Today is the shortest day of the year here in the northern hemisphere, December 21. Midnight in Portland brought new layers of snow and then early morning freezing rain. The weather holds the northwest hostage. Our ground is covered with a white glaze almost blinding to the eyes as we labor to make our way around on foot. Most vehicles are on vacation today. The sun hides in the gray sky behind very gray clouds. The dictionary states that gray means cheerless and dismal. And, it’s just a few days before Christmas.
The final hymn sung at our Advent Mass this Sunday morning, proclaimed: “Jesus, hope of the world, -- Jesus, light in our darkness, here we await you, O Master Divine. Here we receive you in bread and wine – Jesus, hope of the world… shatter the darkness… banish our doubt and fear.”
Like all of us, I have dark days and nights. I have the usual gray bouts with loss, disappointment, loneliness, defeat, doubt, fear. Many of the stories told in this book are joyous and genuinely remarkable tales. They eventually add up to be a pleasing, hopeful account of life. Other stories cannot end happily. Some will never find their way to a satisfying outcome. In between uplifting or challenging stories are those usual portions of grayness. Hope is a gift that is intended to carry us through all that life dishes out. December 21 may serve as a good example for hope. It is dark now but we know that in the future there will be more daylight. We may not have the light we wish for now but it will come.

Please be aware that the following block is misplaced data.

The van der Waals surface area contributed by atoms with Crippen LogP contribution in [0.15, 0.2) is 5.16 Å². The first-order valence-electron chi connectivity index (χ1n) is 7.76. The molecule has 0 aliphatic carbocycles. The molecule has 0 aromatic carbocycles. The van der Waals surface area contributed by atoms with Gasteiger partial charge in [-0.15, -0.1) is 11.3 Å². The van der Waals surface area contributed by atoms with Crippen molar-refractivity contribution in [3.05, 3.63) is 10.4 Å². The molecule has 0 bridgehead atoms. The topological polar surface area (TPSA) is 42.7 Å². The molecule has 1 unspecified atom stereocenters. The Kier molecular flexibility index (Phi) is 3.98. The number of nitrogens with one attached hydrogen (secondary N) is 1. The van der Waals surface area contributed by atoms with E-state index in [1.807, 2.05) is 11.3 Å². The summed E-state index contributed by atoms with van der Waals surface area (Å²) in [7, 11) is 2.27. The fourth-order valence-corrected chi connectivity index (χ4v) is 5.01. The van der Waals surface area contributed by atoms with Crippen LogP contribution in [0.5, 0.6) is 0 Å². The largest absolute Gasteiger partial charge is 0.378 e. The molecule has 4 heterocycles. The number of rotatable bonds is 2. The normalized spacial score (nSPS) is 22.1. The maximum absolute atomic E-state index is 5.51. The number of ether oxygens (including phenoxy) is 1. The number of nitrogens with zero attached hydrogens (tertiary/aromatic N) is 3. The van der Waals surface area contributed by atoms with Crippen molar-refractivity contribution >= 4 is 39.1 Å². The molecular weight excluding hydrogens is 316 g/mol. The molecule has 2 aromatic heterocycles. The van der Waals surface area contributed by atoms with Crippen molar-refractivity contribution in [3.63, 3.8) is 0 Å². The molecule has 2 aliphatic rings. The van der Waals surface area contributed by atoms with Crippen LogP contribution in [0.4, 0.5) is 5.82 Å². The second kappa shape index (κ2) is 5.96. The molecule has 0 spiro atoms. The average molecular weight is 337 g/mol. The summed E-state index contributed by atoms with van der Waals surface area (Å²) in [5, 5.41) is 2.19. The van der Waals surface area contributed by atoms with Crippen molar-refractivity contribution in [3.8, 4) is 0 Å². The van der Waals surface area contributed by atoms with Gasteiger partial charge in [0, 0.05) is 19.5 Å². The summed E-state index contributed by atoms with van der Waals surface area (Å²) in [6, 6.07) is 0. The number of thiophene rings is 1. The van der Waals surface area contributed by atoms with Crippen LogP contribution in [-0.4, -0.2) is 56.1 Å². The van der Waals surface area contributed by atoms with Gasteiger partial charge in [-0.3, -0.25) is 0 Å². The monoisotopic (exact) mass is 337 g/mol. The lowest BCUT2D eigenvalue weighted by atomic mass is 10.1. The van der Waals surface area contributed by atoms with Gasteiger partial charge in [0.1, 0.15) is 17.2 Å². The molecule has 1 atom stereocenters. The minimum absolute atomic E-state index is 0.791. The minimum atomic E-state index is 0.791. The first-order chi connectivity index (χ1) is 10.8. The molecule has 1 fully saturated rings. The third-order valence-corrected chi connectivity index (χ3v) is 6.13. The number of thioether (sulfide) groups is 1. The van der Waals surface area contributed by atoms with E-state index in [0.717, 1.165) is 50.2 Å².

Years ago during a Quaker Meeting in Texas I experienced an epiphany, an awakening to the magnificent power of the Inner Light, the very presence of God’s Spirit dwelling within each and every person. While many religions with which I am familiar believe in the divine indwelling of God, the notion of God within us as light crystallized for me during a silent meeting of Friends. To me, Light signifies relationship, in this case deep connectedness in the very life of God, our loving creator. I realize how vital this truth is to the meaning of hope.
The prophet Isaiah understood this well when he spoke for God: “I will lead the blind on roads they have never known; I will guide them on paths they have never traveled. Their road is dark and rough, but I will give light to keep them from stumbling. This is my solemn promise.” (Is. 42, 14-16)
The snows will melt. The ice will be gone. The gray will allow sun to break through. Hope reminds me the same will be true in our lives. We remember our own stories. We reflect on the fact that God arranged for changes time after time, season after season. Every moment the Inner Light lives in us. It’s God’s promise.
-=Richard F. Berg, csc